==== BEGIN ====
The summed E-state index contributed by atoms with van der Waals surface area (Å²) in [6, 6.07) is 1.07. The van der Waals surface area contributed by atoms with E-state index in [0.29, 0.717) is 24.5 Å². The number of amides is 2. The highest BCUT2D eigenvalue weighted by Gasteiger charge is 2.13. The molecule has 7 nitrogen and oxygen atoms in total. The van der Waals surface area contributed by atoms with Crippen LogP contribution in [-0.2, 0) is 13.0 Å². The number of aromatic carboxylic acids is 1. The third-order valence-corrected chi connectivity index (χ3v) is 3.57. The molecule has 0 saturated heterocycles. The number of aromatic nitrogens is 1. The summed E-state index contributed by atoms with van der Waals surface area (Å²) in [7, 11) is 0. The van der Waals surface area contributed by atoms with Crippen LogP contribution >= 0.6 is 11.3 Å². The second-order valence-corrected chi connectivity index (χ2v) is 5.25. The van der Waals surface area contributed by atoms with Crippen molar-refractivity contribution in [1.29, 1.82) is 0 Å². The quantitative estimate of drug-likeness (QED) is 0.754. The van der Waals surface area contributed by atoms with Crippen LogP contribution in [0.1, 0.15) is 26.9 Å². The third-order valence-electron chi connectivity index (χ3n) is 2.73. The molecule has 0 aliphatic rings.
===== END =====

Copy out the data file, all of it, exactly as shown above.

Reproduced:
The summed E-state index contributed by atoms with van der Waals surface area (Å²) in [6, 6.07) is 1.07. The van der Waals surface area contributed by atoms with E-state index in [0.29, 0.717) is 24.5 Å². The number of amides is 2. The highest BCUT2D eigenvalue weighted by Gasteiger charge is 2.13. The molecule has 7 nitrogen and oxygen atoms in total. The van der Waals surface area contributed by atoms with Crippen LogP contribution in [-0.2, 0) is 13.0 Å². The number of aromatic carboxylic acids is 1. The third-order valence-corrected chi connectivity index (χ3v) is 3.57. The molecule has 0 saturated heterocycles. The number of aromatic nitrogens is 1. The summed E-state index contributed by atoms with van der Waals surface area (Å²) in [7, 11) is 0. The van der Waals surface area contributed by atoms with Crippen LogP contribution >= 0.6 is 11.3 Å². The second-order valence-corrected chi connectivity index (χ2v) is 5.25. The van der Waals surface area contributed by atoms with Crippen molar-refractivity contribution in [1.29, 1.82) is 0 Å². The quantitative estimate of drug-likeness (QED) is 0.754. The van der Waals surface area contributed by atoms with Crippen LogP contribution in [0.1, 0.15) is 26.9 Å². The third-order valence-electron chi connectivity index (χ3n) is 2.73. The molecule has 0 aliphatic rings.